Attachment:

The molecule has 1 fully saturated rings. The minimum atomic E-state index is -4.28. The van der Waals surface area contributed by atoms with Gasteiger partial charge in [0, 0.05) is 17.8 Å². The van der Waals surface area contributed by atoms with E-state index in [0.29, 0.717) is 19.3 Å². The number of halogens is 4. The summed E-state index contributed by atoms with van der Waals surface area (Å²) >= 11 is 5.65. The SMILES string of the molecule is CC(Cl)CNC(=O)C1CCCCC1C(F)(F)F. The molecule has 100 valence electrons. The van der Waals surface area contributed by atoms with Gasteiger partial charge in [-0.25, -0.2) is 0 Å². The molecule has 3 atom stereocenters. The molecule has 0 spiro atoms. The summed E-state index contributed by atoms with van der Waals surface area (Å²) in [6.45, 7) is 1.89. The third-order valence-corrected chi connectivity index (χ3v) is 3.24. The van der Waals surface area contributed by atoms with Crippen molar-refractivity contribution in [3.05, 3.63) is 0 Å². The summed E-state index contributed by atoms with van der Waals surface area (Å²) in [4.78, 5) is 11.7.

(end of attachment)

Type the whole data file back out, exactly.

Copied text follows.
The molecule has 1 fully saturated rings. The minimum atomic E-state index is -4.28. The van der Waals surface area contributed by atoms with Gasteiger partial charge in [0, 0.05) is 17.8 Å². The van der Waals surface area contributed by atoms with E-state index in [0.29, 0.717) is 19.3 Å². The number of halogens is 4. The summed E-state index contributed by atoms with van der Waals surface area (Å²) >= 11 is 5.65. The SMILES string of the molecule is CC(Cl)CNC(=O)C1CCCCC1C(F)(F)F. The molecule has 100 valence electrons. The van der Waals surface area contributed by atoms with Gasteiger partial charge in [-0.25, -0.2) is 0 Å². The molecule has 3 atom stereocenters. The molecule has 0 spiro atoms. The summed E-state index contributed by atoms with van der Waals surface area (Å²) in [6.45, 7) is 1.89. The third-order valence-corrected chi connectivity index (χ3v) is 3.24. The van der Waals surface area contributed by atoms with Crippen molar-refractivity contribution in [3.05, 3.63) is 0 Å². The summed E-state index contributed by atoms with van der Waals surface area (Å²) in [4.78, 5) is 11.7.